August 25: Tampa Bay Rays at Baltimore Orioles (Oriole Park)

August 25: Washington Nationals at Philadelphia Phillies (Citizen’s Bank Park)

August 31: Miami Marlins at Atlanta Braves (Turner Field)

September

September 8: San Diego Padres at Los Angeles Dodgers (Dodger Stadium)

September 13: Miami Marlins at Philadelphia Phillies (Citizen’s Bank Park)

September 14: Tampa Bay Rays at Toronto Blue Jays (Rogers Centre)

September 16: Chicago Cubs at Milwaukee Brewers (Miller Park)

Have you heard about other games in your area? Post your comments below.

What’s so funny about anaphylaxis?

By Veronica LaFemina, Vice President of Communications at Food Allergy Research & Education (FARE)

Growing up in a food allergy family, I lived in a world where people barely knew what a food allergy was, let alone that it could be life-threatening. It wasn’t always easy to explain to my friends that they couldn’t bring candy or snacks with peanuts or tree nuts over to my house, but this rule was always met with curiosity and compliance – not eye-rolling or jokes.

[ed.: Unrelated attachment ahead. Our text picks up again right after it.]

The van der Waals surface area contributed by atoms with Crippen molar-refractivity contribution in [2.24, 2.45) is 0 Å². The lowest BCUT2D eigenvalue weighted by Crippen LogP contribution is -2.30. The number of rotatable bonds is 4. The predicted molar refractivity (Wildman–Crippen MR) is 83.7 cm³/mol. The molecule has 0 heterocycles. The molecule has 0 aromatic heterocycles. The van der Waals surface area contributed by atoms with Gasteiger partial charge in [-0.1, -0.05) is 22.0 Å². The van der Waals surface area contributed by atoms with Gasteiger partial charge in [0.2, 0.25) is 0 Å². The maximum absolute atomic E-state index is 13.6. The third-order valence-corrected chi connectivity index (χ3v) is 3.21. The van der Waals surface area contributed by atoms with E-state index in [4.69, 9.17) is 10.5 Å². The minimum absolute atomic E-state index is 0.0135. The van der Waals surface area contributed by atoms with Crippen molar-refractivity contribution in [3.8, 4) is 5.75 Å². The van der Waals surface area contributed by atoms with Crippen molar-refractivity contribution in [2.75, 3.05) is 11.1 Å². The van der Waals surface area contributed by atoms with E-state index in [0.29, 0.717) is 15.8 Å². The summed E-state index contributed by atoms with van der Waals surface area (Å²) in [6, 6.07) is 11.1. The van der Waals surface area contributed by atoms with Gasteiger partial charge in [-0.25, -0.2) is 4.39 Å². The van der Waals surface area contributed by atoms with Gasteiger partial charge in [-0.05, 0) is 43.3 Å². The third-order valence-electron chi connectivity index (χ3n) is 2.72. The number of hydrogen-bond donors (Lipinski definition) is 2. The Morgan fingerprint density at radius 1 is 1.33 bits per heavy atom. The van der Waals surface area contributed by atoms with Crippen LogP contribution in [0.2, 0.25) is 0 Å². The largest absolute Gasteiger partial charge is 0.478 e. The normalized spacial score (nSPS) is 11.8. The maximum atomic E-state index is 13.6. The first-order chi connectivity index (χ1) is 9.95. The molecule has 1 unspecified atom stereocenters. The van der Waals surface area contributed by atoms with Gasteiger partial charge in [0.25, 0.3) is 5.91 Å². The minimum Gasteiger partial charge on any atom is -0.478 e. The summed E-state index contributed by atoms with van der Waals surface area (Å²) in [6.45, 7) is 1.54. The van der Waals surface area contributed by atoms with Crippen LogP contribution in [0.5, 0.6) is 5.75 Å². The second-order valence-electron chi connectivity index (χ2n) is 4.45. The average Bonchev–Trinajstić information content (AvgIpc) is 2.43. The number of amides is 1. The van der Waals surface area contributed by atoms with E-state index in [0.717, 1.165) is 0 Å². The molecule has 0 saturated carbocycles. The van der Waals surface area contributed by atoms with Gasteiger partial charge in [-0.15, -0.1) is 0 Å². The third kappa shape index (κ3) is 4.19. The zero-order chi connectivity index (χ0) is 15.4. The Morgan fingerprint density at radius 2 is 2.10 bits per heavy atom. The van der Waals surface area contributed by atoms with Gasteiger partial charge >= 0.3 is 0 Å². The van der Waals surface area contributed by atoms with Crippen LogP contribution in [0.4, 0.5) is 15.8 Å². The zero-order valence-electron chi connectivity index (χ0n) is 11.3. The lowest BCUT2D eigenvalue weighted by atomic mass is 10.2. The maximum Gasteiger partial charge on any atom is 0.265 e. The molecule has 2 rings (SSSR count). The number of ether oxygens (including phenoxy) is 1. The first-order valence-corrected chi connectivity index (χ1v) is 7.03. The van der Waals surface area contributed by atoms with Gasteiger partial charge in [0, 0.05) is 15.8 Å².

Today, as someone whose work is dedicated to increasing awareness of food allergy as a serious, potentially life-threatening and growing public health issue, I know there is still much work to be done, but I am heartened by the significant progress that’s been made in ensuring people with food allergies are safe and included. From advances in research and improved laws and regulations at the federal and state levels to national education initiatives, grassroots advocacy movements and nationwide news coverage – all of these efforts have contributed to greater awareness, empathy and action in support of the food allergy community.

One area that’s lagging behind, though, is the portrayal of food allergies in movies and television. These mediums are so powerful in tackling tough issues, shaping our cultural conversations, and shedding light on societal trends in ways that make us think, discuss, question and laugh.

But when it comes to food allergies, many movies and television shows are still living in the Dark Ages. In the last week alone, at least three primetime television shows included scenes that made light of food allergies.